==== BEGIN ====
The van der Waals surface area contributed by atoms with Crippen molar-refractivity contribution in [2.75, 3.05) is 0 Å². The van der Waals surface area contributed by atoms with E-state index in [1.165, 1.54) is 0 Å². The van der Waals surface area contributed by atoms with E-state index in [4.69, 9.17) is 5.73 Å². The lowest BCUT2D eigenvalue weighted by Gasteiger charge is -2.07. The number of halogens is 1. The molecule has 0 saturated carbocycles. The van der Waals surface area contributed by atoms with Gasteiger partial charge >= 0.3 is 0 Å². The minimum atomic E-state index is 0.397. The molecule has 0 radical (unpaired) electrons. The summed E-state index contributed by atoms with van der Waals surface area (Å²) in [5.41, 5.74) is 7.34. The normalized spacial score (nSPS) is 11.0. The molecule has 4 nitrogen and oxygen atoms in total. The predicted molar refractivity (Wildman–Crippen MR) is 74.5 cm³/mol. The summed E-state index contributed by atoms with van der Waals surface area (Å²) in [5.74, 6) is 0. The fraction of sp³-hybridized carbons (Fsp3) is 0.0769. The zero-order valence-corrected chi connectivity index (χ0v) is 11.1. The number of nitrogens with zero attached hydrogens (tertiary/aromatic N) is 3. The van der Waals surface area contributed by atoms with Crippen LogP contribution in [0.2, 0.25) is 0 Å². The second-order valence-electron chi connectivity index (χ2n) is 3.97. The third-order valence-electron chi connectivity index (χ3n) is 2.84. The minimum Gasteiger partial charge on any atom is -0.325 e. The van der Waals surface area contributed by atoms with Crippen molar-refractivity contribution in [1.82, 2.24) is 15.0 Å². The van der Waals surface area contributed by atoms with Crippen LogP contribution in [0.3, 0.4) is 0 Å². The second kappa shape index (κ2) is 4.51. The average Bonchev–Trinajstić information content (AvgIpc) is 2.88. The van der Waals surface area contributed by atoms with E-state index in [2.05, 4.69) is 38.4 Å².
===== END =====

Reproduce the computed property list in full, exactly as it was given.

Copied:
The van der Waals surface area contributed by atoms with Crippen molar-refractivity contribution in [2.75, 3.05) is 0 Å². The van der Waals surface area contributed by atoms with E-state index in [1.165, 1.54) is 0 Å². The van der Waals surface area contributed by atoms with E-state index in [4.69, 9.17) is 5.73 Å². The lowest BCUT2D eigenvalue weighted by Gasteiger charge is -2.07. The number of halogens is 1. The molecule has 0 saturated carbocycles. The van der Waals surface area contributed by atoms with Gasteiger partial charge >= 0.3 is 0 Å². The minimum atomic E-state index is 0.397. The molecule has 0 radical (unpaired) electrons. The summed E-state index contributed by atoms with van der Waals surface area (Å²) in [5.41, 5.74) is 7.34. The normalized spacial score (nSPS) is 11.0. The molecule has 4 nitrogen and oxygen atoms in total. The predicted molar refractivity (Wildman–Crippen MR) is 74.5 cm³/mol. The summed E-state index contributed by atoms with van der Waals surface area (Å²) in [5.74, 6) is 0. The fraction of sp³-hybridized carbons (Fsp3) is 0.0769. The zero-order valence-corrected chi connectivity index (χ0v) is 11.1. The number of nitrogens with zero attached hydrogens (tertiary/aromatic N) is 3. The van der Waals surface area contributed by atoms with Crippen LogP contribution in [0.2, 0.25) is 0 Å². The second-order valence-electron chi connectivity index (χ2n) is 3.97. The third-order valence-electron chi connectivity index (χ3n) is 2.84. The minimum Gasteiger partial charge on any atom is -0.325 e. The van der Waals surface area contributed by atoms with Crippen molar-refractivity contribution in [1.82, 2.24) is 15.0 Å². The van der Waals surface area contributed by atoms with Crippen LogP contribution in [0.3, 0.4) is 0 Å². The second kappa shape index (κ2) is 4.51. The average Bonchev–Trinajstić information content (AvgIpc) is 2.88. The van der Waals surface area contributed by atoms with E-state index in [2.05, 4.69) is 38.4 Å².